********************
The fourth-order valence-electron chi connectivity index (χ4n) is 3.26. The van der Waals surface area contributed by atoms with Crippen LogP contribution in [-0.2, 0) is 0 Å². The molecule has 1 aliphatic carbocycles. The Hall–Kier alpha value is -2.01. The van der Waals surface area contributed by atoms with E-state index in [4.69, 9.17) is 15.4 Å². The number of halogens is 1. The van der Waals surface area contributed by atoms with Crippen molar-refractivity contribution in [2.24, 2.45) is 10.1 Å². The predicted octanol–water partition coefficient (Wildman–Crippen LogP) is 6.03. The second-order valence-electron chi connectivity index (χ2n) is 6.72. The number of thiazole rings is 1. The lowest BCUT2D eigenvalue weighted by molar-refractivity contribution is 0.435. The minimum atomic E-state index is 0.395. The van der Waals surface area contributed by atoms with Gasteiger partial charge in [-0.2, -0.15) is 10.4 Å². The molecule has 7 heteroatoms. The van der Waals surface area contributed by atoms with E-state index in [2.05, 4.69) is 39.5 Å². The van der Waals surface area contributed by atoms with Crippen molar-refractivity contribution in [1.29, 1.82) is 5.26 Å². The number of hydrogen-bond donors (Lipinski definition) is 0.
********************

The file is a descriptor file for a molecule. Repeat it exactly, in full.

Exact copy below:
The fourth-order valence-electron chi connectivity index (χ4n) is 3.26. The van der Waals surface area contributed by atoms with Crippen LogP contribution in [-0.2, 0) is 0 Å². The molecule has 1 aliphatic carbocycles. The Hall–Kier alpha value is -2.01. The van der Waals surface area contributed by atoms with E-state index in [4.69, 9.17) is 15.4 Å². The number of halogens is 1. The van der Waals surface area contributed by atoms with Crippen molar-refractivity contribution in [2.24, 2.45) is 10.1 Å². The predicted octanol–water partition coefficient (Wildman–Crippen LogP) is 6.03. The second-order valence-electron chi connectivity index (χ2n) is 6.72. The number of thiazole rings is 1. The lowest BCUT2D eigenvalue weighted by molar-refractivity contribution is 0.435. The minimum atomic E-state index is 0.395. The van der Waals surface area contributed by atoms with Gasteiger partial charge in [-0.2, -0.15) is 10.4 Å². The molecule has 7 heteroatoms. The van der Waals surface area contributed by atoms with E-state index in [2.05, 4.69) is 39.5 Å². The van der Waals surface area contributed by atoms with Crippen molar-refractivity contribution in [1.29, 1.82) is 5.26 Å². The number of hydrogen-bond donors (Lipinski definition) is 0.